Perhaps we are too sentimental about human nature. Recent studies on the behavior of Chimpanzees may rip that sentimentality aside. Apparently chimpanzees engage in group killing for no observable purpose beyond a kind of thrill, mob psychology being present amongst them as well as our own species. There have even been chimpanzee "serial killers". Perhaps this feeling of power which seeks a violent outlet is an ineradicable part of all that lives. Observe the world of nature; the vast majority of the animal kingdom exists in a Predator / Prey relationship. Not only do species attack and consume other species, they attack and consume members of their own. Animals fight and defend themselves against other animals all the time, and groups of the same species struggle for power over each other. Rogue bands of apes have been known to snatch a baby from it's mothers arms, kill it, and even eat it. Life forms exist upon the exploitation of other life forms, whether this exploitation involves digestion of sentient and non sentient matter (fruits & vegetables / meat) or struggles for domination and division of labor. As well known as this is to most humans, it is strange that we deny the extent to which the animal world and our own overlaps. We are animals, too, and all sentimental notions aside - violence, aggression, exploitation, and struggle for power is the dominant condition, and not otherwise. Why would it be any different for the human realm?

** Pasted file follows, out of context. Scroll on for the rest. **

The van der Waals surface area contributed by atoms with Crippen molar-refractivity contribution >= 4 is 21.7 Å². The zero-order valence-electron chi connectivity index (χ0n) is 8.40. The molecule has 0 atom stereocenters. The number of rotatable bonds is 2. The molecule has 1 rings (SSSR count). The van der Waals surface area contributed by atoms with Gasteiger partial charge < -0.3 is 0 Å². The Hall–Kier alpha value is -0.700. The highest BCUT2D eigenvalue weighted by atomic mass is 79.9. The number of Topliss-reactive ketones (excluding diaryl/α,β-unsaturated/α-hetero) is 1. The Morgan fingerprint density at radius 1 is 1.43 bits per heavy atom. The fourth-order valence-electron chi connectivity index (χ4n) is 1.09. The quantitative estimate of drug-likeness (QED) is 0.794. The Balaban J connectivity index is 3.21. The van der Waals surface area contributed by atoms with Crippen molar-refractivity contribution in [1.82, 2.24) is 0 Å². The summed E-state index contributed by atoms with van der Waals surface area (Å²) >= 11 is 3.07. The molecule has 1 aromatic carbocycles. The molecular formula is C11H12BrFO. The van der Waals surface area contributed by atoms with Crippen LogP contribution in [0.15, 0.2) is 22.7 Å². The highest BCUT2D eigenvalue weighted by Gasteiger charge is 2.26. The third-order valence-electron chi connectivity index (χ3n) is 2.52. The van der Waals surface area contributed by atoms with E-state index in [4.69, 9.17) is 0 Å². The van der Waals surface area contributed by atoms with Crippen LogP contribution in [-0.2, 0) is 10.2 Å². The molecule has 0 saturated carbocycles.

Perhaps Predator / Prey relationships are the Norm, and not the Aberration!?